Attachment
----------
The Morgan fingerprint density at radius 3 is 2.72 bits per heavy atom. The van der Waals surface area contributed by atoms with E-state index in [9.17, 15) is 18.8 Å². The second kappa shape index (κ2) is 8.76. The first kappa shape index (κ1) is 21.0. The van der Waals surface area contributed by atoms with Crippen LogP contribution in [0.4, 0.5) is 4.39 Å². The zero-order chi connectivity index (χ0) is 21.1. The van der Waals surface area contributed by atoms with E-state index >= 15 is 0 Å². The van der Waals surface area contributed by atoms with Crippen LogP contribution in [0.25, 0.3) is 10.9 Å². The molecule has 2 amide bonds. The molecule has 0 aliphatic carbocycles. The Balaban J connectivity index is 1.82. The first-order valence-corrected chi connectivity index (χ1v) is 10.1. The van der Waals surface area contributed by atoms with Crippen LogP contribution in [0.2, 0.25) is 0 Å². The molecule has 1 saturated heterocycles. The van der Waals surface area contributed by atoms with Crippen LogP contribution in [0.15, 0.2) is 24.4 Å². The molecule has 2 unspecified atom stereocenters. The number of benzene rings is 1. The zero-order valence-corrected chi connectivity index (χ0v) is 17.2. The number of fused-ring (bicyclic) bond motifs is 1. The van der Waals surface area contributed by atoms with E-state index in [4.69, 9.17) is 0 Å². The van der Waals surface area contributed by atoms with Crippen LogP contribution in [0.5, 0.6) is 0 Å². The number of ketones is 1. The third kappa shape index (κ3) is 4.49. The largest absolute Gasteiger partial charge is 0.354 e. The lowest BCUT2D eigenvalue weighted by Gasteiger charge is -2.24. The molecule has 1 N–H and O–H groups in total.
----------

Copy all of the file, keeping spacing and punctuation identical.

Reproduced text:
The Morgan fingerprint density at radius 3 is 2.72 bits per heavy atom. The van der Waals surface area contributed by atoms with E-state index in [9.17, 15) is 18.8 Å². The second kappa shape index (κ2) is 8.76. The first kappa shape index (κ1) is 21.0. The van der Waals surface area contributed by atoms with Crippen LogP contribution in [0.4, 0.5) is 4.39 Å². The zero-order chi connectivity index (χ0) is 21.1. The van der Waals surface area contributed by atoms with E-state index >= 15 is 0 Å². The van der Waals surface area contributed by atoms with Crippen LogP contribution in [0.25, 0.3) is 10.9 Å². The molecule has 2 amide bonds. The molecule has 0 aliphatic carbocycles. The Balaban J connectivity index is 1.82. The first-order valence-corrected chi connectivity index (χ1v) is 10.1. The van der Waals surface area contributed by atoms with Crippen LogP contribution in [0.2, 0.25) is 0 Å². The molecule has 1 saturated heterocycles. The van der Waals surface area contributed by atoms with Crippen LogP contribution in [0.15, 0.2) is 24.4 Å². The molecule has 2 unspecified atom stereocenters. The number of benzene rings is 1. The zero-order valence-corrected chi connectivity index (χ0v) is 17.2. The number of fused-ring (bicyclic) bond motifs is 1. The van der Waals surface area contributed by atoms with E-state index in [4.69, 9.17) is 0 Å². The van der Waals surface area contributed by atoms with Crippen LogP contribution in [0.5, 0.6) is 0 Å². The number of ketones is 1. The third kappa shape index (κ3) is 4.49. The largest absolute Gasteiger partial charge is 0.354 e. The lowest BCUT2D eigenvalue weighted by Gasteiger charge is -2.24. The molecule has 1 N–H and O–H groups in total.